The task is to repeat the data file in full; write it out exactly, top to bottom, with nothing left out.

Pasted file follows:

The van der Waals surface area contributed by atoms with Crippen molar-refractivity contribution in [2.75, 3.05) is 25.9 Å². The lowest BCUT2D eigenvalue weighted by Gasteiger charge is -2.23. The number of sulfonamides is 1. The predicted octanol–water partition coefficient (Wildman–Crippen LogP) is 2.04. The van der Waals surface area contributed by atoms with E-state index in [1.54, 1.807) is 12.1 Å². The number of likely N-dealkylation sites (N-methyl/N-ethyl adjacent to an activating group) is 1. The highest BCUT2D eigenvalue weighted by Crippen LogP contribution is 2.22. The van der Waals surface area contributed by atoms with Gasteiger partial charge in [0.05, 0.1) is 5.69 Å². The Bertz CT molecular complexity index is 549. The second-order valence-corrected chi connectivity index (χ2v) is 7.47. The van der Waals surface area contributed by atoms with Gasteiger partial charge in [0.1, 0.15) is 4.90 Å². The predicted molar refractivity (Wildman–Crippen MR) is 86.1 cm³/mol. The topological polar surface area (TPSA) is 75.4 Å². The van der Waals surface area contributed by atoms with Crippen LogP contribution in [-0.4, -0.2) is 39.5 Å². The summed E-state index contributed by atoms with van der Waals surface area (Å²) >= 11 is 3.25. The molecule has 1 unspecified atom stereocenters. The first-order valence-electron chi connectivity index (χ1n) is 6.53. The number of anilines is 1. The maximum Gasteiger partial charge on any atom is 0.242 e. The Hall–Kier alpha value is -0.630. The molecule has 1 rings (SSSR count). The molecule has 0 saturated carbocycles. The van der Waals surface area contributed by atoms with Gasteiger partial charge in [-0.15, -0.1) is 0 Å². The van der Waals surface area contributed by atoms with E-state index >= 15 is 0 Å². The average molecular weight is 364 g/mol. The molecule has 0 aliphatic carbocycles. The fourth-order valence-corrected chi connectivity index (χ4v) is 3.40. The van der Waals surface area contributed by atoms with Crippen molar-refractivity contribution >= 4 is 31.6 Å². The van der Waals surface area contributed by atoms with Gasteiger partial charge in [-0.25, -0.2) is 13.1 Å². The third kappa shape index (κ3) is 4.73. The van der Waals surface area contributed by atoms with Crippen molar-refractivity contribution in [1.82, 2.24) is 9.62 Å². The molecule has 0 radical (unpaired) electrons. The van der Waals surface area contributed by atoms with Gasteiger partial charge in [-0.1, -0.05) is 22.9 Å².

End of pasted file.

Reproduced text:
The van der Waals surface area contributed by atoms with Crippen molar-refractivity contribution in [2.75, 3.05) is 25.9 Å². The lowest BCUT2D eigenvalue weighted by Gasteiger charge is -2.23. The number of sulfonamides is 1. The predicted octanol–water partition coefficient (Wildman–Crippen LogP) is 2.04. The van der Waals surface area contributed by atoms with E-state index in [1.54, 1.807) is 12.1 Å². The number of likely N-dealkylation sites (N-methyl/N-ethyl adjacent to an activating group) is 1. The highest BCUT2D eigenvalue weighted by Crippen LogP contribution is 2.22. The van der Waals surface area contributed by atoms with Gasteiger partial charge in [0.05, 0.1) is 5.69 Å². The Bertz CT molecular complexity index is 549. The second-order valence-corrected chi connectivity index (χ2v) is 7.47. The van der Waals surface area contributed by atoms with Gasteiger partial charge in [0.1, 0.15) is 4.90 Å². The predicted molar refractivity (Wildman–Crippen MR) is 86.1 cm³/mol. The topological polar surface area (TPSA) is 75.4 Å². The van der Waals surface area contributed by atoms with Crippen LogP contribution in [-0.4, -0.2) is 39.5 Å². The summed E-state index contributed by atoms with van der Waals surface area (Å²) >= 11 is 3.25. The molecule has 1 unspecified atom stereocenters. The first-order valence-electron chi connectivity index (χ1n) is 6.53. The number of anilines is 1. The maximum Gasteiger partial charge on any atom is 0.242 e. The Hall–Kier alpha value is -0.630. The molecule has 1 rings (SSSR count). The molecule has 0 saturated carbocycles. The van der Waals surface area contributed by atoms with Gasteiger partial charge in [-0.15, -0.1) is 0 Å². The van der Waals surface area contributed by atoms with E-state index >= 15 is 0 Å². The average molecular weight is 364 g/mol. The molecule has 0 aliphatic carbocycles. The fourth-order valence-corrected chi connectivity index (χ4v) is 3.40. The van der Waals surface area contributed by atoms with Crippen molar-refractivity contribution >= 4 is 31.6 Å². The van der Waals surface area contributed by atoms with Gasteiger partial charge in [-0.25, -0.2) is 13.1 Å². The third kappa shape index (κ3) is 4.73. The van der Waals surface area contributed by atoms with Crippen molar-refractivity contribution in [1.82, 2.24) is 9.62 Å². The molecule has 0 radical (unpaired) electrons. The van der Waals surface area contributed by atoms with Gasteiger partial charge in [-0.1, -0.05) is 22.9 Å².